The new M Driver’s package means a higher top speed (190 mph) and a day’s high-performance driving instruction at a BMW Performance Center.

Individual options include 20-in wheels, carbon ceramic brakes, a Bang & Olufsen audio system, Apple CarPlay smartphone integration and a night-vision system with pedestrian detection.

Trunk space is a respectable 12 cu ft. with the roof up, or 10.6 cu ft. with the top down.


The M6 Convertible comes with stability control, 4-wheel antilock disc brakes, active front head restraints and four airbags (front and front-side), plus extra protection in the event of a rollover.

BMW Assist, which includes four years of enhanced roadside assistance, stolen-vehicle recovery and more, is also standard.

The M6 hasn’t been crash-tested by any agencies within the United States, but not many high-end vehicles are. That shouldn’t be a deal-breaker, however, since the car’s safety equipment is comprehensive.

Behind the Wheel

While the M6 borrows heavily from the previous-generation 7 Series executive sedan under the skin, its cabin is intimate and sporty. The seats are mounted low, but it isn’t difficult to get in and out. The multicontour front seats are outstanding, with robust lateral and lumbar support complemented by adjustable thigh support and many tilt/recline increments. Interior materials are top-quality, and the rakish dashboard is defined by a bold character line that swoops from the passenger door all the way down to the driver’s seat.

Sadly, the back seat is virtually useless except as a parcel shelf, which is surprising in such a large car. Folks in front can slide their seats forward to accommodate rear passengers, but even then headroom will be limited when the vinyl roof is in place. On that subject, the roof operates rapidly and with minimal fuss. But it’s naturally not as secure or as versatile as a retractable hardtop.

At full throttle, the M6 is incredibly fast, and its modified V8 has a more authoritative bark than the nearly silent V8 in the 650i. Low-end and midrange torque is fierce, although the turbocharged engine loses a bit of energy near the red zone. While it’s great that BMW offers a manual transmission, the automated manual seems better-suited to this car (except for its inferior fuel economy), zipping off rev-matched downshifts with the best of them while remaining civilized during normal operation.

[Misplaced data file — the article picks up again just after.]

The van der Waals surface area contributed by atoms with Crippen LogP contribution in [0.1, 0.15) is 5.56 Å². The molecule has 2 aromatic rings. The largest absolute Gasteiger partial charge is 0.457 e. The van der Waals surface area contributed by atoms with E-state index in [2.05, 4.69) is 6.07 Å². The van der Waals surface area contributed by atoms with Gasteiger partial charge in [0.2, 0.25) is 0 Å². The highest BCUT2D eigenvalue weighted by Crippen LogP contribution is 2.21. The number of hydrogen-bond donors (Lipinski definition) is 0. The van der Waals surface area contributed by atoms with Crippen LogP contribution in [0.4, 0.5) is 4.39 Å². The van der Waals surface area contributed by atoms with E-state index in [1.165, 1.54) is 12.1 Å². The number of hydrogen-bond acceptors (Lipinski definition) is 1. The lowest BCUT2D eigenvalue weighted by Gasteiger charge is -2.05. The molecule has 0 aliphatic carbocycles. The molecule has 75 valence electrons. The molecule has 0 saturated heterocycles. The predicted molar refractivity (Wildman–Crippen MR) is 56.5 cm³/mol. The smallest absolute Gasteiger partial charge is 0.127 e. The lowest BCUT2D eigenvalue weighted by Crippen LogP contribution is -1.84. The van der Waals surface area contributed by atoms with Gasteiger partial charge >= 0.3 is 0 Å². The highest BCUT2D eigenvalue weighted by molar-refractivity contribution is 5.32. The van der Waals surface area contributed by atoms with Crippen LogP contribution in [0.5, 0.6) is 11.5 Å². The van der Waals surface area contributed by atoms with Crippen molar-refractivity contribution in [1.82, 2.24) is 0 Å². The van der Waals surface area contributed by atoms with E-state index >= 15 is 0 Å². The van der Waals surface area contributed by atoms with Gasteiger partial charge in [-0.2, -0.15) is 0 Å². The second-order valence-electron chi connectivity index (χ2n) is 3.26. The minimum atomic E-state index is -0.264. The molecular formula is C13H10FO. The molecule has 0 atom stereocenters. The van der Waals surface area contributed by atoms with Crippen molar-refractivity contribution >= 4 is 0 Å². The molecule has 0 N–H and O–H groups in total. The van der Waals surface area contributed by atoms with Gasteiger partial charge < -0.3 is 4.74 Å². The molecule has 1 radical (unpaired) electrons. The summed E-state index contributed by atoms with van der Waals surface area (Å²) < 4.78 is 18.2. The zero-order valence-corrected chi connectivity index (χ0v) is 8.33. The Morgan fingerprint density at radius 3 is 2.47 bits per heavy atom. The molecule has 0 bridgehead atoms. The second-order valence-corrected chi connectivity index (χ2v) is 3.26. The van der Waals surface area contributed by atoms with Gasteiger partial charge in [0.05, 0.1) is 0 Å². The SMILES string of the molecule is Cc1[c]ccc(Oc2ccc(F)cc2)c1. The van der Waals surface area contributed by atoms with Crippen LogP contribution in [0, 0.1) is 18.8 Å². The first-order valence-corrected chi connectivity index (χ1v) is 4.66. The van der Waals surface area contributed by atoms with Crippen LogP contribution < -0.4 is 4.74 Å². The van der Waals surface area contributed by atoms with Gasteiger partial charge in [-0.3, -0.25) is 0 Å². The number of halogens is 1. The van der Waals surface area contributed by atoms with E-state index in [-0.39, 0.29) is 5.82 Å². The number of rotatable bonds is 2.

In corners, cars of this size shouldn’t be able to do what the M6 does, remaining remarkably free of body roll and getting sideways with the precision of a custom-built drift car. The adjustable steering rack with three effort levels adds to the sense of control, yet hardcore BMW fans might find this system lacking in genuine feedback.

This car can handle practically everything thrown at it, especially if the optional fade-free carbon-ceramic brakes are specified. For cruising, the adjustable dampers and a fundamentally supple suspension provide a luxury-grade ride.

Other Cars to Consider

2018 Porsche 911 Turbo — Sportier than the M6, but this current generation is the largest and most luxurious 911 that’s ever been.

2018 Chevrolet Corvette Z06 — That a Corvette should even be in the running shows how good this current model is. There are no rear seats, but that’s hardly a problem. In 650-hp Z06 form, it’s an epic ride to remember.

Used Mercedes-Benz SL 63 AMG — The fact that we’re looking at a pre-owned model makes a new M6 seem more like a bargain. The SL 63 is the best of both worlds, though, with its retractable hardtop. It’s a 2-seater only.

Autotrader’s Advice

Now’s the last chance to act if a brand-new M6 Convertible is on your wish list. Find a BMW M6 for sale